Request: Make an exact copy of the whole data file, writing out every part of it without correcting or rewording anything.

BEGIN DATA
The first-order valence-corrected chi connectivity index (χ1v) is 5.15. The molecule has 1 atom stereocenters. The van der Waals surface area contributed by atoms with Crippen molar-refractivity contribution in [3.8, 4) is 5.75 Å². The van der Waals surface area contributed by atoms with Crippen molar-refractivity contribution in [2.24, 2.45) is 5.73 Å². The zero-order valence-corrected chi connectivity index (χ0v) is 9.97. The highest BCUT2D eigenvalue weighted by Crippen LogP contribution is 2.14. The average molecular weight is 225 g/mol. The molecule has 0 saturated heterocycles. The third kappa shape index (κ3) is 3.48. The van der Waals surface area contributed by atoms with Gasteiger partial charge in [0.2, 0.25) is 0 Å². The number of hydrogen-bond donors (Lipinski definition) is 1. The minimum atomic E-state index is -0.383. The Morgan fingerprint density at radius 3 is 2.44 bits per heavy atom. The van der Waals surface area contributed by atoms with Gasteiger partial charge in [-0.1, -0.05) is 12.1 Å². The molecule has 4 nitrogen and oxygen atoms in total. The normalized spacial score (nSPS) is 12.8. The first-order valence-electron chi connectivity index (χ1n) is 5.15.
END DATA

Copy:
The first-order valence-corrected chi connectivity index (χ1v) is 5.15. The molecule has 1 atom stereocenters. The van der Waals surface area contributed by atoms with Crippen molar-refractivity contribution in [3.8, 4) is 5.75 Å². The van der Waals surface area contributed by atoms with Crippen molar-refractivity contribution in [2.24, 2.45) is 5.73 Å². The zero-order valence-corrected chi connectivity index (χ0v) is 9.97. The highest BCUT2D eigenvalue weighted by Crippen LogP contribution is 2.14. The average molecular weight is 225 g/mol. The molecule has 0 saturated heterocycles. The third kappa shape index (κ3) is 3.48. The van der Waals surface area contributed by atoms with Gasteiger partial charge in [0.2, 0.25) is 0 Å². The number of hydrogen-bond donors (Lipinski definition) is 1. The minimum atomic E-state index is -0.383. The Morgan fingerprint density at radius 3 is 2.44 bits per heavy atom. The van der Waals surface area contributed by atoms with Gasteiger partial charge in [-0.1, -0.05) is 12.1 Å². The molecule has 4 nitrogen and oxygen atoms in total. The normalized spacial score (nSPS) is 12.8. The first-order valence-electron chi connectivity index (χ1n) is 5.15.